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May 1965

Composition of Sunlight and of a Number of Ultraviolet Lamps

Author Affiliations


From the Department of Dermatology, University of Miami School of Medicine and the Veterans Administration Hospital, Coral Gables, Fla.

Arch Dermatol. 1965;91(5):495-496. doi:10.1001/archderm.1965.01600110081016

THE EMISSION characteristics of lamps used for ultraviolet therapy are not generally known by the physicians using them. This knowledge is important because the wavelength of the radiation determines its effect on the skin. The erythemagenic spectrum of sunlight comprises the radiation from about 280 to 320 mμ. Most ultraviolet lamps, however, contain two erythemagenic spectra: that mentioned above, and the ultraviolet radiation between 250 and 280 mμ. If a lamp has a low content of long-wave ultraviolet above 320 mμ, it will have different effects than that with a high output of the same radiation. For these reasons a number of lamps commercially available were examined to determine the approximate proportion and the types of ultraviolet radiation emitted.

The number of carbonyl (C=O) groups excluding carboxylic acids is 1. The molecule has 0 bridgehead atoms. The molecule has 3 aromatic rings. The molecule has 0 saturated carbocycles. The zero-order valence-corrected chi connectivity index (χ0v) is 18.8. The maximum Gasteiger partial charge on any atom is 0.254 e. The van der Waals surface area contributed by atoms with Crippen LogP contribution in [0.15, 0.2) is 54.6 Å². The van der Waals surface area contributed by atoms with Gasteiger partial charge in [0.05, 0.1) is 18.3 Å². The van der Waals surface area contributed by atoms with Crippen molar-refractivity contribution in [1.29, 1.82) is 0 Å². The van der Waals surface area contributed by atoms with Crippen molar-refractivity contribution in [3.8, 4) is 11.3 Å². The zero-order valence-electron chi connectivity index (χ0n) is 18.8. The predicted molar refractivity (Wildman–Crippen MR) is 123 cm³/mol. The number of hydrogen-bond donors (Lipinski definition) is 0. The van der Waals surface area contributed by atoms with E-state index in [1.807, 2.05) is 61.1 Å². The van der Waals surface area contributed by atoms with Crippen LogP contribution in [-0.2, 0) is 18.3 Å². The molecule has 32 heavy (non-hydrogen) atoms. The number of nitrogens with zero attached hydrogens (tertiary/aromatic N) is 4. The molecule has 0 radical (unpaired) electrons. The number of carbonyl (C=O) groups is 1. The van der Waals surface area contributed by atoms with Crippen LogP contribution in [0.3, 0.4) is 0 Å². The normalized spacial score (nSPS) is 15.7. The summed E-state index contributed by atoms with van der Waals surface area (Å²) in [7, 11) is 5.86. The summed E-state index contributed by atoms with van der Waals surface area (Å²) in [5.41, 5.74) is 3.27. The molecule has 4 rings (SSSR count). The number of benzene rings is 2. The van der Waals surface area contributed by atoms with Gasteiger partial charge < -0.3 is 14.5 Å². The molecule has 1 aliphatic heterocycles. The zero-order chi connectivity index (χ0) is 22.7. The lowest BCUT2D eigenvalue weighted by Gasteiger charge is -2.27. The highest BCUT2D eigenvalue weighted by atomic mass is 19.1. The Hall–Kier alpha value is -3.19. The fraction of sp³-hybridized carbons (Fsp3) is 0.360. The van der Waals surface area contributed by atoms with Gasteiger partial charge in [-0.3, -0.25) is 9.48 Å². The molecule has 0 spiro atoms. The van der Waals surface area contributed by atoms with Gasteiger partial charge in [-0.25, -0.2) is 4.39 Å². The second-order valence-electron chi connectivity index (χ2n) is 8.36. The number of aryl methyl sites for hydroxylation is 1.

Material and Methods  The instrument used for this purpose was a General Electric ultraviolet meter. It consists of a photocell sensitive to ultraviolet but not to visible light. The meter

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